Reflections on Returning to Riga, Latvia

After visiting on our honeymoon, Riga became one of David and my favorite cities.  Compared to the other Baltic capitals, Riga seemed more lived-in than Tallinn, and more lively than Vilnius.  Despite visiting in the pouring rain, we made the most of our two days and three nights in the city, exploring Old Town, the Central Market, and the opposite Art Nouveau and Agenskalns districts.  We left Riga, headed west towards Kuldiga and the Kurzeme coast, excited to return at some undecided point in the future.

In the nearly two years we spent away from Riga, we made some grand pipe dreams.  Riga remained etched in our memories alongside other favorite cities like Tbilisi, Georgia and Sarajevo, Bosnia.  The plan was to find a cute wooden house across the Daugava from Old Town, either in Agenskalns or Kipsala, renovate it (too much HGTV, clearly), and open a guesthouse where our friends’ children could come and work in the summers.*  

While our future plans may have become more realistic recently (dog shelters around the world are obviously more practical than guesthouses, right?), the allure of the city remained.  So when scouting flights for our May trip in Ukraine, it was a no-brainer to fly into Riga for a couple days at the beginning before getting into uncharted Ukrainian territory.

 

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two years of concrete and kitsch

It’s hard to believe I’ve been at this blogging gig for two years now.  Having just re-upped concrete and kitsch’s Bluehost account for another year of blogging indentured servitude, I was filtering through old emails from my blog infancy.  Turns out, that June 25 was my two year blog-iversary!  It’s a fun coincidence that I have just published my hundredth post – making my post frequency about one per week (that is an average, of course, as the last few months I’ve been pretty good at posting once per month…).  I thought it apropos to do a little roundup of our travels since I started blogging (especially taking into account that I never got around to a recap of our 2016 travels).  

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Let’s start with some stats, shall we? Read more

Kitsch Mecca: The Monthly Kyiv Antique Market

 

This past trip to Latvia, Ukraine, and Georgia was a real winner winner chicken dinner in terms of our kitsch haul.  I make no apologies for my borderline hoarder tendencies, and will admit to bringing back an entire duffel full of treasures from our various shopping expeditions across the CIS.  Some markets, like Latgales Tirgus in Riga and the Dry Bridge Market in Tbilisi, were as great as we remembered.  In other places, like Chernivtsi and Kharkiv, individual vendors would appear sporadically with items haphazardly strewn across a blanket.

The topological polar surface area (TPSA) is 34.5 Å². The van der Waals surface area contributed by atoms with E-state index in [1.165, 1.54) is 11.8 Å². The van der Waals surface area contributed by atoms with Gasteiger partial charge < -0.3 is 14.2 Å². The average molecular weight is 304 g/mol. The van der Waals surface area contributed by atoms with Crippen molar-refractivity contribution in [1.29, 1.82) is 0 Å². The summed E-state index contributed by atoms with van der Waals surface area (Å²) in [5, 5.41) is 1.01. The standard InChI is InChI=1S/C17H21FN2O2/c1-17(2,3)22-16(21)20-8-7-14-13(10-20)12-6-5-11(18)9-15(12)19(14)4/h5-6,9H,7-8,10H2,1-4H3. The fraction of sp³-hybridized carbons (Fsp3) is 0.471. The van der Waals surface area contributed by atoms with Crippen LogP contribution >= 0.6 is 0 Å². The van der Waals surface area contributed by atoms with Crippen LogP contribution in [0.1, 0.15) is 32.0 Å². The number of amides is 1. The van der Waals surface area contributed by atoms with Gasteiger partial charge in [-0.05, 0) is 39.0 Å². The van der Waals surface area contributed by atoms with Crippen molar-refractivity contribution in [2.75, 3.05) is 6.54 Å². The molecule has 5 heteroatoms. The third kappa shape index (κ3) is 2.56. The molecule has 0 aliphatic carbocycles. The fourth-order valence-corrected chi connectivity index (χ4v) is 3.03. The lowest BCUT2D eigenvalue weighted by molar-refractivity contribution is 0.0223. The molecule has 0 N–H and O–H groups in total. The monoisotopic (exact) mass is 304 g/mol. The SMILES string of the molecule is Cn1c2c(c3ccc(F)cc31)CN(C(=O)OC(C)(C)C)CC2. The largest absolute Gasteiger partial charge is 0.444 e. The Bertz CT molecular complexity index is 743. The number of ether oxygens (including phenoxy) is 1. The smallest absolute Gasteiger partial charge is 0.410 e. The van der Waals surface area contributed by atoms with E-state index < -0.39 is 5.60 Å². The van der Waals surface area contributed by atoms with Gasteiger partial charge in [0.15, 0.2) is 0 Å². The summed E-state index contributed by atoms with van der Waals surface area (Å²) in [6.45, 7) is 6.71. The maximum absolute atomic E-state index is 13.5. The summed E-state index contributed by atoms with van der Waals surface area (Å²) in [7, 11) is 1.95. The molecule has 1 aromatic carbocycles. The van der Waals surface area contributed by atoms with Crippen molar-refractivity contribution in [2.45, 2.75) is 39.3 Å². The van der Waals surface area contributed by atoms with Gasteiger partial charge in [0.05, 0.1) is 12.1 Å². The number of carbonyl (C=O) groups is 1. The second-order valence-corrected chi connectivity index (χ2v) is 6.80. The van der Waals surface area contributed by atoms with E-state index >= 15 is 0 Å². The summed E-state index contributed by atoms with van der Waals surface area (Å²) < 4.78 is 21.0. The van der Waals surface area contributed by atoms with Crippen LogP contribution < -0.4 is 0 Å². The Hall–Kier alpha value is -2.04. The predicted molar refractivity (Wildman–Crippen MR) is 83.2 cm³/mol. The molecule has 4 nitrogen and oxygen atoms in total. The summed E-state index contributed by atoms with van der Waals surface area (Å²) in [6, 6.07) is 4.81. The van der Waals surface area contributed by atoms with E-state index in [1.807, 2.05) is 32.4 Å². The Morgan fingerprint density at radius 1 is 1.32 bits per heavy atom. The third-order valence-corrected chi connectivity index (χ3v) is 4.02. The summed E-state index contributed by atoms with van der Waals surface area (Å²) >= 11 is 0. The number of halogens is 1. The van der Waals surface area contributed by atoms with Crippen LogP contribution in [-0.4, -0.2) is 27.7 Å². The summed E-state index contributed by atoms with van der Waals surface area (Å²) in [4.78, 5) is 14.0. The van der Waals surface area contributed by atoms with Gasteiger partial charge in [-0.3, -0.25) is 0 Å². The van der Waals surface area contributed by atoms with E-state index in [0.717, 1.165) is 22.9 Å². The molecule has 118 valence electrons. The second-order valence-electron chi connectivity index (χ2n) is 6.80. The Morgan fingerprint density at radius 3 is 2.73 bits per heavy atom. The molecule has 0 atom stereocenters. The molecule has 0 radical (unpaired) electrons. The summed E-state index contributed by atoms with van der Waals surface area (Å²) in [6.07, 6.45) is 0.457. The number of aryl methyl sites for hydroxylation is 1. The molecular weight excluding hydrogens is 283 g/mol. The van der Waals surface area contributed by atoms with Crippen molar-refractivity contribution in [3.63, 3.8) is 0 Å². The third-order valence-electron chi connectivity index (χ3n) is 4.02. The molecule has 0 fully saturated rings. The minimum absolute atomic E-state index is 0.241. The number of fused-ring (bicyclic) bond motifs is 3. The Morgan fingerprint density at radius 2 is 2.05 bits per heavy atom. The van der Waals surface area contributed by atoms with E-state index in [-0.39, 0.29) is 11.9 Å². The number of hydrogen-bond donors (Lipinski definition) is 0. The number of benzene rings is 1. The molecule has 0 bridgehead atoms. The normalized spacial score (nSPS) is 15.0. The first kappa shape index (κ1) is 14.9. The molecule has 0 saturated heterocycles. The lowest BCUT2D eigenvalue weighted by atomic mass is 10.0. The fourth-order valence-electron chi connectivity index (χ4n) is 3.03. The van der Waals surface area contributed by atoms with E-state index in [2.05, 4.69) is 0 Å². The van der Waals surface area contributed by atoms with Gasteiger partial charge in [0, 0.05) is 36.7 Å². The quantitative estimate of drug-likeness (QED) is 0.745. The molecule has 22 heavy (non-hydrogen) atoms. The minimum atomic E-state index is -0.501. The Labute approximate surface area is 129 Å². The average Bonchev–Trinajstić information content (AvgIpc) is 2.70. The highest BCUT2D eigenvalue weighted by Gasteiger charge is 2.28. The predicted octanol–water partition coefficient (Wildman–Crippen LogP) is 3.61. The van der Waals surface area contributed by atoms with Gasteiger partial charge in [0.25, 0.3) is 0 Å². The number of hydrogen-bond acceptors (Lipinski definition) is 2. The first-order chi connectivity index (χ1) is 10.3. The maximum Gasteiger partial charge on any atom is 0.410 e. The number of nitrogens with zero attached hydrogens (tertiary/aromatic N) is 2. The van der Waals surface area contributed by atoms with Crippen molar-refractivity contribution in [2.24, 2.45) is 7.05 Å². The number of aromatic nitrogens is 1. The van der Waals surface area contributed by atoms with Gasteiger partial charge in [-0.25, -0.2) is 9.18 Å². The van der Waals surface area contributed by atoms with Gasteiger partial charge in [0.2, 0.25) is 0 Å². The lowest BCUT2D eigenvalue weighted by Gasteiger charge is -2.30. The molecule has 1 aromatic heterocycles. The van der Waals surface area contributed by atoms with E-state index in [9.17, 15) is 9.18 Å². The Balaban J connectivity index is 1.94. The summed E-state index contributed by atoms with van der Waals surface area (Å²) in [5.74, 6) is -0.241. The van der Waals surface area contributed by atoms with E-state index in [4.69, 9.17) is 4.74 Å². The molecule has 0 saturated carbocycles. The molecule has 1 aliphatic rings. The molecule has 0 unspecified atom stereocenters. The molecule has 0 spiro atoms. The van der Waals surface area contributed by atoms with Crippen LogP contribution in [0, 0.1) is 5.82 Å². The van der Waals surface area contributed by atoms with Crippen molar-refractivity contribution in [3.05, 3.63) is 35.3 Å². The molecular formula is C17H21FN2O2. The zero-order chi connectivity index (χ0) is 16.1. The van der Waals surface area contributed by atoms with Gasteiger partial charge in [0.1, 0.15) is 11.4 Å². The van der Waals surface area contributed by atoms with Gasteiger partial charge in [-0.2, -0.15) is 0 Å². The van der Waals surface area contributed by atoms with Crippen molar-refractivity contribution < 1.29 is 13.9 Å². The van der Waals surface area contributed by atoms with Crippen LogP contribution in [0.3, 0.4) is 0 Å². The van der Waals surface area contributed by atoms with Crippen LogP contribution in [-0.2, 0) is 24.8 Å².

It was in Kyiv, however, that I met my ultimate match: the monthly Kyiv Antique Market. Read more

Balkan Kismet: Bosnia Transport (Mis)Adventures

Our day had started much like a typical one on the road for us.  We had woken early (it happened to be New Year’s Day) in Mostar, done a bit of perfunctory sightseeing, and were anxious to get back to Sarajevo.  We had only stayed overnight in Sarajevo previously, and were eager to explore the city more thoroughly.  We were thrilled to get dropped off at the bus station just as a bus for Sarajevo was departing.  We threw crumpled bills at the ticket kiosk and boarded the bus to see a group of passengers none-to-thrilled by our shenanigans, costing them time that could be spent going home.

Our transportation in the Balkans previous to this had been smooth, easy, and relatively on-time.  Save the fact that the Sarajevo Airport had been closed for the three previous weeks due to heavy fog in the city.  Apparently this happens every year – a fact that clearly eluded our outdated travel guide.  Luckily for us, however, the skies parted in Sarajevo the day before we arrived.  Until this point, our transportation luck felt like kismet. Read more

Off the Beaten Path in My Google History: July 2016

As a full time employee of Corporate America, I spend a lot more time daydreaming about travel than actually traveling.  I toyed around with the idea last year of posting about the places that take me down wikipedia and travel blog rabbit holes, but with little follow through.  And as I’m kind of spent talking about Southeast Asia for the moment, I couldn’t think of a better time to revisit my various wanderlustings.  So without further ado, find below the five spots keeping me up at night, planning adventures well into the 2020s.

Mozambique